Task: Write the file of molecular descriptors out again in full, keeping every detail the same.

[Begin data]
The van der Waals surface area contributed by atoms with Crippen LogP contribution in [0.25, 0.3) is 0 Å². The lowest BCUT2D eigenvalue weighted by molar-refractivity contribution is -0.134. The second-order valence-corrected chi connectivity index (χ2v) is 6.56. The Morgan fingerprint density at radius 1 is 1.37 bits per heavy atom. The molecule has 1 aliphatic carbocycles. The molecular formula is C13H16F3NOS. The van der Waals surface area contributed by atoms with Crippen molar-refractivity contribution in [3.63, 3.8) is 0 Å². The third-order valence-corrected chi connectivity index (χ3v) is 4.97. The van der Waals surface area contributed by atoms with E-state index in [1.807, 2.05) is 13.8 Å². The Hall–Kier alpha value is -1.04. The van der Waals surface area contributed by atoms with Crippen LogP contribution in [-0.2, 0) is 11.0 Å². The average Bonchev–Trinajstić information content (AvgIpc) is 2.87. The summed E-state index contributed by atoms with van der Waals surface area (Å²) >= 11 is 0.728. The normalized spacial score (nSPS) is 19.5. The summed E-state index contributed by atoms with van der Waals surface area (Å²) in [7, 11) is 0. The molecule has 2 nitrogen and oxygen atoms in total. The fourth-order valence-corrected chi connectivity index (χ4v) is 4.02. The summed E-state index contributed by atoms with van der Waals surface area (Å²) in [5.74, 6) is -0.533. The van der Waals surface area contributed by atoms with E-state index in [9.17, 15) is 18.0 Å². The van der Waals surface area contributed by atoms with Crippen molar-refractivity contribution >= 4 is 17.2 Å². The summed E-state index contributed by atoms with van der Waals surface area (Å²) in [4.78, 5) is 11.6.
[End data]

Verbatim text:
The van der Waals surface area contributed by atoms with Crippen LogP contribution in [0.25, 0.3) is 0 Å². The lowest BCUT2D eigenvalue weighted by molar-refractivity contribution is -0.134. The second-order valence-corrected chi connectivity index (χ2v) is 6.56. The Morgan fingerprint density at radius 1 is 1.37 bits per heavy atom. The molecule has 1 aliphatic carbocycles. The molecular formula is C13H16F3NOS. The van der Waals surface area contributed by atoms with Crippen molar-refractivity contribution in [3.63, 3.8) is 0 Å². The third-order valence-corrected chi connectivity index (χ3v) is 4.97. The van der Waals surface area contributed by atoms with E-state index in [1.807, 2.05) is 13.8 Å². The Hall–Kier alpha value is -1.04. The van der Waals surface area contributed by atoms with Crippen LogP contribution in [-0.2, 0) is 11.0 Å². The average Bonchev–Trinajstić information content (AvgIpc) is 2.87. The summed E-state index contributed by atoms with van der Waals surface area (Å²) >= 11 is 0.728. The normalized spacial score (nSPS) is 19.5. The summed E-state index contributed by atoms with van der Waals surface area (Å²) in [7, 11) is 0. The molecule has 2 nitrogen and oxygen atoms in total. The fourth-order valence-corrected chi connectivity index (χ4v) is 4.02. The summed E-state index contributed by atoms with van der Waals surface area (Å²) in [5.74, 6) is -0.533. The van der Waals surface area contributed by atoms with E-state index in [9.17, 15) is 18.0 Å². The van der Waals surface area contributed by atoms with Crippen molar-refractivity contribution >= 4 is 17.2 Å². The summed E-state index contributed by atoms with van der Waals surface area (Å²) in [4.78, 5) is 11.6.